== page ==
The Enumerators cover

The Enumerators

By E. E. Roberts

Appeared in Isaac Asimov’s Science Fiction Magazine, November 1978

© 1978 by Robert Edward Eckels, reprinted by permission of the author

The author has been appearing regularly in Ellery Queen’s Mystery Magazine and Alfred Hitchcock’s Mystery Magazine, but this is his first SF sale—in the horrid pun department, as it happens. He works in Chicago and lives in the western suburbs, which gives him a lot of time for reading on the train. He has a wife, sons aged 8 and 10, a dog named Corn on the Cob, and a three-foot model of the USS United States (circa 1812) that he’s been working on for over a year.

The Enumerators cover art

Anxious to avoid the widespread ecological disasters that unrestricted human immigration had precipitated on earlier colonized planets, the Council of Earth Governments, prodded by the Society for the Preservation of Alien Lifeforms and Culture, dispatched a scientific survey expedition to Magnum Brut 74 with a view to determining in advance of declaring the newly discovered planet open for settlement how large—if any—a human population the existing eco-systems could support. Responsibility for conducting a comprehensive census of the indigenous species was assigned to Professor Herman Spatlese and his team of specialists from the World Population Control Center.

The team had already developed a special sensing device capable of identifying and classifying all life forms within a fifty-mile radius, and once the leaders of Magnum Brut’s primate population—a gentle people quickly classified by the enumeration team as Neo-humankind—became aware of the survey’s purpose they were quick to cooperate. Nevertheless, it wasn’t long before the team found itself faced with a seemingly insoluble problem—the Avians. Long the dominant species over a full third of the planet’s craggy surface and fiercely jealous of their independence these large winged creatures strongly resisted any attempt to penetrate their territory, using their hard beaks to smash the delicate sensors and even on occasion snatching team members up in their claws and carrying them off to drop in swamps or other equally unpleasant places. The final straw came when Professor Spatlese himself, venturing in under a flag of truce, was forced to run the better part of a mile pursued by furiously beating wings and shrill caws. In desperation he called an emergency conference of the senior members of his team.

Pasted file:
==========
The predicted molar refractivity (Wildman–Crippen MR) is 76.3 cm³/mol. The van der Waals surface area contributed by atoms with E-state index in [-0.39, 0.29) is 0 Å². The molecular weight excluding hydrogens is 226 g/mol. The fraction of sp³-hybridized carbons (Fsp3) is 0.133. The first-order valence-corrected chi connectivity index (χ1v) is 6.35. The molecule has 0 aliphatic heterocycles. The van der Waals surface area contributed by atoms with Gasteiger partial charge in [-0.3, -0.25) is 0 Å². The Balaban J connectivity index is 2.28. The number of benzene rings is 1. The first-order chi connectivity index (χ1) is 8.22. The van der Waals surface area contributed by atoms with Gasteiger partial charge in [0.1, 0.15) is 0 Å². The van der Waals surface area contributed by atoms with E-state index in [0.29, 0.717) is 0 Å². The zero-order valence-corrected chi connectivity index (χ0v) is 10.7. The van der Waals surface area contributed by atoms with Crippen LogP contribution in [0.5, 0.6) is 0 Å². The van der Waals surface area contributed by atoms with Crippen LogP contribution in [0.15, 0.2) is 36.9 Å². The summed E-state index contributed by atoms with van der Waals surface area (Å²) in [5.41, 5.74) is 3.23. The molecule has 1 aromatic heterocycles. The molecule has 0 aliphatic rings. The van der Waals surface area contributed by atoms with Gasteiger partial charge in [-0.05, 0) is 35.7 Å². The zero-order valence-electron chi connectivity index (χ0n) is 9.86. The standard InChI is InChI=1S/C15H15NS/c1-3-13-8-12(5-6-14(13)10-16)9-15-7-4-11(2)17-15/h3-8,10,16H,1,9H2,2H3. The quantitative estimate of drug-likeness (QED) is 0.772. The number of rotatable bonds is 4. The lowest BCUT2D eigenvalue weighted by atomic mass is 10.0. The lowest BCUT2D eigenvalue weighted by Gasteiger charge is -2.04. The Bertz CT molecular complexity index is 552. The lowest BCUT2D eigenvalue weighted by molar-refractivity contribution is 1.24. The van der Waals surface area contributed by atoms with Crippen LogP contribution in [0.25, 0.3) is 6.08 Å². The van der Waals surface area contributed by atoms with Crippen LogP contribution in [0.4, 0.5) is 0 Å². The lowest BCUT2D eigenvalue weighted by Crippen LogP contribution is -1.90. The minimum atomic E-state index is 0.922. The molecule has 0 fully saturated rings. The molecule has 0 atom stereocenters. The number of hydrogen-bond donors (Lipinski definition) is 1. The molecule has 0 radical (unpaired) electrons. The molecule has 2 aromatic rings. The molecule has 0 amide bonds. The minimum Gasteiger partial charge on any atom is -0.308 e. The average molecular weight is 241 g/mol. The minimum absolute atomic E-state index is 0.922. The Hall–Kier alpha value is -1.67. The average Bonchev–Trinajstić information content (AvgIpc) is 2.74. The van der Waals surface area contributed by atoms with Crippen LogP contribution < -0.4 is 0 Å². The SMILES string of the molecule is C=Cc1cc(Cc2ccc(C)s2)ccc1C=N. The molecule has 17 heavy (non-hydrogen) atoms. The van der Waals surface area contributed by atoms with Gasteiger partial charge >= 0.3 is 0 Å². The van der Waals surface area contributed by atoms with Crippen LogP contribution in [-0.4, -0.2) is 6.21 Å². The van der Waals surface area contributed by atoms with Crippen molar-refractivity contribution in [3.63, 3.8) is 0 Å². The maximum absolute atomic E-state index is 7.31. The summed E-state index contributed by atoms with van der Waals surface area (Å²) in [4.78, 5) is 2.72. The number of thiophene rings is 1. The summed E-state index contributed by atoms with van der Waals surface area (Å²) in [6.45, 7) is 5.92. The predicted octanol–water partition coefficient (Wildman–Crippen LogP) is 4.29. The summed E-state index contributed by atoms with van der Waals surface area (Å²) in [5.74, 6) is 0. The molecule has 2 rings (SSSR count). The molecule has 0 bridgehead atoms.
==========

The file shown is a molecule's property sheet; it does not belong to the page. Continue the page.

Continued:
“There’s only one solution,” Von Erdbeeren said. He was a short, stubby man with a bullet head and close-cropped iron gray hair. “Armed guards. Shoot the bastards out of the sky.”

“Impossible,” Juanita Chung protested. “Our mandate is to preserve the indigenous life, not destroy it.”

The two glared at each other. This was an old argument, but before it could go any further the professor held up a restraining hand. “Frankly,” he said, “I’m at a loss. I’ve considered arming our people, but I’m afraid that at best it would merely drive the Avians out of range of the sensors. At worst it would invite retaliation. So far, some of our people have been shaken up but none has been killed. We daren’t be the ones to escalate the conflict. But on the other hand, the only alternative seems to be to give up and admit we can’t complete our census of the Avians.”

“Perhaps not” Foster said. He didn’t usually speak much at these conferences and even now he sat off to one side quietly tamping tobacco into his pipe. “My son’s a film buff, and before the expedition left he insisted I accompany him to a showing at the Museum of Antique Cinema. At the time, I admit, I thought it a terrible bore, but as I think of it now—”

“What’s your idea?” Von Erdbeeren interrupted. “To set up a projector and count the Avians as they flock to see the film?”

“No,” Foster said, unruffled. ‘The film I recall dealt with the efforts of a group of men to drive off or destroy a large marine animal that was terrorizing what the film identified as the New Jersey coast. To study the beast more closely one of the men descended into the water protected by an iron cage. It seems to me our problem isn’t that dissimilar and perhaps we can solve it—” He touched fire to his pipe and spoke between puffs. “—the same way—by enclosing our enumerators in cages before sending them off into Avian territory.”

For a moment no one spoke. The Spatlese nodded thoughtfully. “It’s worth a try anyway,” he said. And that settled it. Two weeks later the first hastily improvised cage set on a heavy wagon frame and drawn by a drone tractor set for the Avian lands. The results were encouraging. Others followed and soon Spatlese was able to report proudly: “We’ve had great success with our closed-in counters of the bird kind.”